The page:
Amaranth is now fascinating in this context. If you call it pigweed, you might think of it as stubborn and challenging or if you have intense and difficult to control thoughts about Monsanto, you may be having a good belly laugh that something this modest might actually bring down one of the most evil companies in the world. If Roundup won't kill it and farmers have to weed some 120 million hectares by hand, I do see change happening! Now, if you call Palmer's pigweed by its proper name, Amaranthus palmeri, your associations may change. You realize that this plant was grown for food by people who lived very close to the Earth and who had remarkable stamina. The young leaves are edible and prepared like spinach. The more mature leaves are not quite as appetizing and may remind us to let the plant mature. Each plant can produce half a million seeds. We can howl and complain (and weed) or we can start eating amaranth and escape the allergies so many have to corn, wheat, and soybeans.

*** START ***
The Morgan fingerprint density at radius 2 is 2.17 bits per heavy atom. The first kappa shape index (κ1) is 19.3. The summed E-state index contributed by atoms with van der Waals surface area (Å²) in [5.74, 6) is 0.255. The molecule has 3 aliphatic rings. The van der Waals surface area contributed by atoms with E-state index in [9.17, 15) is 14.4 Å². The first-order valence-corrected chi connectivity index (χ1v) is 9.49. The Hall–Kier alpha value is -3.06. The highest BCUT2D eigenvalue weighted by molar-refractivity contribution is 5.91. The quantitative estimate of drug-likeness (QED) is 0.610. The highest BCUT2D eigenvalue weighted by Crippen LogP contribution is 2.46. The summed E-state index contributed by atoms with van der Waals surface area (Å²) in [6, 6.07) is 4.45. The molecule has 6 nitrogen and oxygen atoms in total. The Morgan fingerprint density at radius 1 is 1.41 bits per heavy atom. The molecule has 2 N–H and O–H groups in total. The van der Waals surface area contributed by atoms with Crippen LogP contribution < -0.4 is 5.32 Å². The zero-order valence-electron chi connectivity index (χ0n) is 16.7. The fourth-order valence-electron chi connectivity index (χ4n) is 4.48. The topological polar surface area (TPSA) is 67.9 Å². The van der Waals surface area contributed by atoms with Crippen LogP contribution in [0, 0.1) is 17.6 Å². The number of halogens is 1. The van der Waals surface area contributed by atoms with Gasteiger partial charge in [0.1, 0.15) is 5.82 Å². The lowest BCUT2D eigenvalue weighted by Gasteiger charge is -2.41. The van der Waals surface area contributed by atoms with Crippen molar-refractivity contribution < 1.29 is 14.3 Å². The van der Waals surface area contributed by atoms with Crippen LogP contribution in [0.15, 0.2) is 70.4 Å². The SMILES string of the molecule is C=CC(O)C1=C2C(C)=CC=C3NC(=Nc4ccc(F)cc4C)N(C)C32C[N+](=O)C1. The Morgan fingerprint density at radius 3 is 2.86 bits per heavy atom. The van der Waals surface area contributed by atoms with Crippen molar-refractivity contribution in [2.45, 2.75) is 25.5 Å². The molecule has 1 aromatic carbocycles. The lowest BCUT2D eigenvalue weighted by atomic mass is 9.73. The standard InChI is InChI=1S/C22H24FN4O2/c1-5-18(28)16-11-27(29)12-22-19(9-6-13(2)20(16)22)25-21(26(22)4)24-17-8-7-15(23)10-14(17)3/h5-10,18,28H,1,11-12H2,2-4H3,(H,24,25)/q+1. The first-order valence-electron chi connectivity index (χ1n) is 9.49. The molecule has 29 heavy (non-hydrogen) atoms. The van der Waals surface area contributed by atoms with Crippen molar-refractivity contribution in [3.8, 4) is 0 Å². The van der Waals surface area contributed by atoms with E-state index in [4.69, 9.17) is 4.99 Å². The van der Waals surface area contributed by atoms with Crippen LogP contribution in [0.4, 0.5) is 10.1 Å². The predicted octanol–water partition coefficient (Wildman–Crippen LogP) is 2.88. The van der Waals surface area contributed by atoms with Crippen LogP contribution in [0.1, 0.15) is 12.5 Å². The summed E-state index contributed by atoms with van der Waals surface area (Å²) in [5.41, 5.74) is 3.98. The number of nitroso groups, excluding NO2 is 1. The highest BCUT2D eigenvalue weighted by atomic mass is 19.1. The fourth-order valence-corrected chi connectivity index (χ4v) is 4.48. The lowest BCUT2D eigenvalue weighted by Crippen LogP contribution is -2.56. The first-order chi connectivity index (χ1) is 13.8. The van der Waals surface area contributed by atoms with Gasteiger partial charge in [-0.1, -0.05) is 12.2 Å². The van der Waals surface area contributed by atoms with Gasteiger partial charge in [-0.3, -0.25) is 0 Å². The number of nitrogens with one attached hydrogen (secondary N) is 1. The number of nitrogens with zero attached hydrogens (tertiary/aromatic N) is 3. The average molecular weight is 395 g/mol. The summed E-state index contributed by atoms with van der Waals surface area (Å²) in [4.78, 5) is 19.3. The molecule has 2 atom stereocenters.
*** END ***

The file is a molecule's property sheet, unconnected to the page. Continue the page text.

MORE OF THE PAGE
Many of the people snarling about the taste of amaranth are referring to older leaves, not the seed. It was the seed that was used as a staple in the diets of many Native American tribes. Yes, the leaves are edible, but the seed is abundant and if you are a gambler, I would like to know what you are wagering will happen next? The history of this seed is colorful and I want to write about it after a major digression.